Contribution: This paper shows how significantly computer science instructors can disagree when grading code writing questions in introductory computer science (CS1) exams. Certain solutions are considered 'very good' by some instructors and 'very bad' by others. The study identifies four factors as possible contributors to such differences between graders: 1) disagreement on the role of syntax in CS1; 2) absence of objective measures for the seriousness of logic errors; 3) variance in how rubrics are constructed; and 4) the use of subjective judgement while grading. Background: Code writing questions are widely used in CS1 exams. Understanding differences in how graders approach such questions can help the CS education community become more informed about how to design valid assessments for summative and formative purposes. Research Questions: Do graders differ significantly in how they score student programs? What are the main factors to which differences between graders could be attributed? Methodology: A number of CS1 instructors and TAs were asked to score pieces of code resembling student solutions to CS1 exam questions, and were asked to answer open ended questions on how they approach grading in CS1 exams. Responses were then analyzed qualitatively and quantitatively. Findings: There is no consensus on how code writing questions in CS1 exams should be graded. Differences in opinion on how many points to award can be very significant, even for very simple programs and between graders in the same institution. Some graders assign grades that do not necessarily agree with how many points they believe the student solution is worth.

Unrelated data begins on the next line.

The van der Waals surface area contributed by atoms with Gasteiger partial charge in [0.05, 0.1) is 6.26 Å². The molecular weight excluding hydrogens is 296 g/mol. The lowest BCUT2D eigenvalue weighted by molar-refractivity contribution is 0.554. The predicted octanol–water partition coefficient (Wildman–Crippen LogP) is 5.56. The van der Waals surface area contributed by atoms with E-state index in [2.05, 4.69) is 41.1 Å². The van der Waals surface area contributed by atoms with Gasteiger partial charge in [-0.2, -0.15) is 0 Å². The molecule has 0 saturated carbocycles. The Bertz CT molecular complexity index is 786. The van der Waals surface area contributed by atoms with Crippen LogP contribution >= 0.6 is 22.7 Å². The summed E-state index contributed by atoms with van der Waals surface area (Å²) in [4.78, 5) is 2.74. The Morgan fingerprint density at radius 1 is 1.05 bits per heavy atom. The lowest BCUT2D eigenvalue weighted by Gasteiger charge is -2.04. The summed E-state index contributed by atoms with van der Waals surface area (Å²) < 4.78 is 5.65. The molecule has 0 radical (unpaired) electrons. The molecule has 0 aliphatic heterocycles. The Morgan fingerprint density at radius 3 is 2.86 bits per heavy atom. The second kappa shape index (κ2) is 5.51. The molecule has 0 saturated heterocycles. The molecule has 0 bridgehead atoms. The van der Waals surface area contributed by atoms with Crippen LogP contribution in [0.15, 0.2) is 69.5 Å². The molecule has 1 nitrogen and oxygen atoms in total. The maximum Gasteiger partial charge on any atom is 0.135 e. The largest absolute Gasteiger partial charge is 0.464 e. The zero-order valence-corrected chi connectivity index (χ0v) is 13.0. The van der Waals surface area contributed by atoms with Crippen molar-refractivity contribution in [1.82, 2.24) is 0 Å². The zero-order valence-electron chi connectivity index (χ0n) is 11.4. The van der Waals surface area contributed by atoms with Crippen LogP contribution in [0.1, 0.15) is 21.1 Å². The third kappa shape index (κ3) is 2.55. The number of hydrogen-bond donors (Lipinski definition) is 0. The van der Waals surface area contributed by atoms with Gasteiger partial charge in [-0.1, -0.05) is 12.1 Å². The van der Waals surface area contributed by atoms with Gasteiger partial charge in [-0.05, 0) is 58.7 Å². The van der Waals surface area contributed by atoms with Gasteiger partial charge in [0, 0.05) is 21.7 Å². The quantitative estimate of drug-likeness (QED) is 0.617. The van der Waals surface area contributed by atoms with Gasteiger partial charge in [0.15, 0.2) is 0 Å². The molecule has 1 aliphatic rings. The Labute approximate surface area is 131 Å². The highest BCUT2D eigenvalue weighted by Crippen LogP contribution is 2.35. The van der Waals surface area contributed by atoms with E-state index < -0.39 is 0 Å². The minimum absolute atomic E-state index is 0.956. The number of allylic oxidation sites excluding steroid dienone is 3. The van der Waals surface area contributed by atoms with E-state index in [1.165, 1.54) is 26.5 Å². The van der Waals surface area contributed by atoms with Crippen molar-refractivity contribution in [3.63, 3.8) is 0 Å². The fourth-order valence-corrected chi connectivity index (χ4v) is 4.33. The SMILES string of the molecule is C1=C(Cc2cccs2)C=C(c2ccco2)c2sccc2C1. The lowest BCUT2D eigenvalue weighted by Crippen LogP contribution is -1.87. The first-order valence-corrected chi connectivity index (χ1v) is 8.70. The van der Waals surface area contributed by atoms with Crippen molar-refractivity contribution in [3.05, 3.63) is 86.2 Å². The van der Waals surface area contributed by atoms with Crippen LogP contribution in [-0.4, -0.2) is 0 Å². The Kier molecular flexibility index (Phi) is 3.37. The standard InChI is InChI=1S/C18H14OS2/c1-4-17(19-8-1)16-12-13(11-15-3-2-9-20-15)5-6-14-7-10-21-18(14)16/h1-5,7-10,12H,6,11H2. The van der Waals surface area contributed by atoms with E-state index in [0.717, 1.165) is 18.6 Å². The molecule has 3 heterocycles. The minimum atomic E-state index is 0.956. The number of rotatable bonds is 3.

All Science Journal Classification (ASJC) codes
- Electrical and Electronic Engineering
- Computer science
- manual grading
- partial credit
- student assessment